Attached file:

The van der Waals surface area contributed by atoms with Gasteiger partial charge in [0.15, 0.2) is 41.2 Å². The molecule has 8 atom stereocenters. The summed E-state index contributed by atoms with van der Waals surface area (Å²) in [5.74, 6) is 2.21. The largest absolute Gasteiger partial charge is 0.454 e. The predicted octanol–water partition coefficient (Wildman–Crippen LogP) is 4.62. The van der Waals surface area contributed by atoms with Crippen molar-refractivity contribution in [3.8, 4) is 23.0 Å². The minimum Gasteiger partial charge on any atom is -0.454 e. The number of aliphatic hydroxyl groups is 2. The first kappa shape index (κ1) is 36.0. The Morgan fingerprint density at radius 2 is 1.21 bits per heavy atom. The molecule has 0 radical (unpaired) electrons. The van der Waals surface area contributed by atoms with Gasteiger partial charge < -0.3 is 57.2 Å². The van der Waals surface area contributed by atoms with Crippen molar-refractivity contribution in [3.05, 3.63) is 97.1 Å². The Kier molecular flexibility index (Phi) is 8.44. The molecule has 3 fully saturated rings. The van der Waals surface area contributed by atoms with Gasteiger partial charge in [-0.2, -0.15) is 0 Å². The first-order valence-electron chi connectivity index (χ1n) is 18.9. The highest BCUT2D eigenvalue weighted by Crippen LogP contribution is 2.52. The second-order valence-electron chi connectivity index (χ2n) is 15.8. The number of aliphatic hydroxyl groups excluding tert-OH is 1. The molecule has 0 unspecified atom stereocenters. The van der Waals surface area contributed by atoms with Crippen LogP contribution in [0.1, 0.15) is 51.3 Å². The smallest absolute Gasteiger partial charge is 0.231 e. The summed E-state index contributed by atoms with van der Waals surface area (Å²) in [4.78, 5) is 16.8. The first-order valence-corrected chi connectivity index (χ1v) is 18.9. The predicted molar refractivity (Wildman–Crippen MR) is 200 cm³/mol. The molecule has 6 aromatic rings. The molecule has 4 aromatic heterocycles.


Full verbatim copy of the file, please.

The van der Waals surface area contributed by atoms with Gasteiger partial charge in [0.15, 0.2) is 41.2 Å². The molecule has 8 atom stereocenters. The summed E-state index contributed by atoms with van der Waals surface area (Å²) in [5.74, 6) is 2.21. The largest absolute Gasteiger partial charge is 0.454 e. The predicted octanol–water partition coefficient (Wildman–Crippen LogP) is 4.62. The van der Waals surface area contributed by atoms with Crippen molar-refractivity contribution in [3.8, 4) is 23.0 Å². The minimum Gasteiger partial charge on any atom is -0.454 e. The number of aliphatic hydroxyl groups is 2. The first kappa shape index (κ1) is 36.0. The Morgan fingerprint density at radius 2 is 1.21 bits per heavy atom. The molecule has 0 radical (unpaired) electrons. The van der Waals surface area contributed by atoms with Gasteiger partial charge < -0.3 is 57.2 Å². The van der Waals surface area contributed by atoms with Crippen molar-refractivity contribution in [3.05, 3.63) is 97.1 Å². The Kier molecular flexibility index (Phi) is 8.44. The molecule has 3 fully saturated rings. The van der Waals surface area contributed by atoms with Gasteiger partial charge in [-0.2, -0.15) is 0 Å². The first-order valence-electron chi connectivity index (χ1n) is 18.9. The highest BCUT2D eigenvalue weighted by Crippen LogP contribution is 2.52. The second-order valence-electron chi connectivity index (χ2n) is 15.8. The number of aliphatic hydroxyl groups excluding tert-OH is 1. The molecule has 0 unspecified atom stereocenters. The van der Waals surface area contributed by atoms with Crippen LogP contribution in [0.1, 0.15) is 51.3 Å². The smallest absolute Gasteiger partial charge is 0.231 e. The summed E-state index contributed by atoms with van der Waals surface area (Å²) in [4.78, 5) is 16.8. The first-order valence-corrected chi connectivity index (χ1v) is 18.9. The predicted molar refractivity (Wildman–Crippen MR) is 200 cm³/mol. The molecule has 6 aromatic rings. The molecule has 4 aromatic heterocycles.